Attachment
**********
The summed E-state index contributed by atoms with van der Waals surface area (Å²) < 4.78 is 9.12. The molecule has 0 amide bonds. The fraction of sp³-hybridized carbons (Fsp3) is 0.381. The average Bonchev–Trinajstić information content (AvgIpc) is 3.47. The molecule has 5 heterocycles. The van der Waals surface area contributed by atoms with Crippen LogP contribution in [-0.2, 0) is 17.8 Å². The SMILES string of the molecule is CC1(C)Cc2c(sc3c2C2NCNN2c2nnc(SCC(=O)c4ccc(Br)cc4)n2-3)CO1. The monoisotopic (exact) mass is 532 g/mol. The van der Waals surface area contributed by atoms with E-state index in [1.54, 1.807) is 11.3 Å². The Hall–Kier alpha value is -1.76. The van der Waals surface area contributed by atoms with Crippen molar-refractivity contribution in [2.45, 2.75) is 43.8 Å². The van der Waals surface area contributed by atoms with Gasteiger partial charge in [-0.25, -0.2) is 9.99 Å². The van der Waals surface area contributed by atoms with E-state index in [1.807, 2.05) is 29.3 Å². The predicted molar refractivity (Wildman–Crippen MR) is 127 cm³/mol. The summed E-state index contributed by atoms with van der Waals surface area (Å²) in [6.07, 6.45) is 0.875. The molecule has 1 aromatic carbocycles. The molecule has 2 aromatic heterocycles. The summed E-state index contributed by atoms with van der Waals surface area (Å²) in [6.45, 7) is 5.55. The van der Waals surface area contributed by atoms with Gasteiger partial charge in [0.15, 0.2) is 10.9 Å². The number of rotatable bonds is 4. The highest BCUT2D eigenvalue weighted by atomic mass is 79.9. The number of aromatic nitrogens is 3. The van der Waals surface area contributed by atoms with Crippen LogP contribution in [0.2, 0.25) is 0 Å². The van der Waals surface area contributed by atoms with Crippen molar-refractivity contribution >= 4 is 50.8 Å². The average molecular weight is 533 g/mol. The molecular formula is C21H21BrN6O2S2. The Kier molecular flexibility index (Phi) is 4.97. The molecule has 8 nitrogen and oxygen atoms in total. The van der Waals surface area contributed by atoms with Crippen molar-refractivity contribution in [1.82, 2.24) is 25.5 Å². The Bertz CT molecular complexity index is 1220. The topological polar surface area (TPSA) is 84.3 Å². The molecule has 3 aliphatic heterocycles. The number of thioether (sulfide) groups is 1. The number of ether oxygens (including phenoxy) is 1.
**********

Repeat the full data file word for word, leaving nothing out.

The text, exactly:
The summed E-state index contributed by atoms with van der Waals surface area (Å²) < 4.78 is 9.12. The molecule has 0 amide bonds. The fraction of sp³-hybridized carbons (Fsp3) is 0.381. The average Bonchev–Trinajstić information content (AvgIpc) is 3.47. The molecule has 5 heterocycles. The van der Waals surface area contributed by atoms with Crippen LogP contribution in [-0.2, 0) is 17.8 Å². The SMILES string of the molecule is CC1(C)Cc2c(sc3c2C2NCNN2c2nnc(SCC(=O)c4ccc(Br)cc4)n2-3)CO1. The monoisotopic (exact) mass is 532 g/mol. The van der Waals surface area contributed by atoms with E-state index in [1.54, 1.807) is 11.3 Å². The Hall–Kier alpha value is -1.76. The van der Waals surface area contributed by atoms with Crippen molar-refractivity contribution in [2.45, 2.75) is 43.8 Å². The van der Waals surface area contributed by atoms with Gasteiger partial charge in [-0.25, -0.2) is 9.99 Å². The van der Waals surface area contributed by atoms with E-state index in [1.807, 2.05) is 29.3 Å². The predicted molar refractivity (Wildman–Crippen MR) is 127 cm³/mol. The summed E-state index contributed by atoms with van der Waals surface area (Å²) in [6.07, 6.45) is 0.875. The molecule has 1 aromatic carbocycles. The molecule has 2 aromatic heterocycles. The summed E-state index contributed by atoms with van der Waals surface area (Å²) in [6.45, 7) is 5.55. The van der Waals surface area contributed by atoms with Gasteiger partial charge in [0.15, 0.2) is 10.9 Å². The number of rotatable bonds is 4. The highest BCUT2D eigenvalue weighted by atomic mass is 79.9. The number of aromatic nitrogens is 3. The van der Waals surface area contributed by atoms with Crippen LogP contribution in [0.2, 0.25) is 0 Å². The van der Waals surface area contributed by atoms with Crippen molar-refractivity contribution >= 4 is 50.8 Å². The average molecular weight is 533 g/mol. The molecular formula is C21H21BrN6O2S2. The Kier molecular flexibility index (Phi) is 4.97. The molecule has 8 nitrogen and oxygen atoms in total. The van der Waals surface area contributed by atoms with Crippen molar-refractivity contribution in [1.82, 2.24) is 25.5 Å². The Bertz CT molecular complexity index is 1220. The topological polar surface area (TPSA) is 84.3 Å². The molecule has 3 aliphatic heterocycles. The number of thioether (sulfide) groups is 1. The number of ether oxygens (including phenoxy) is 1.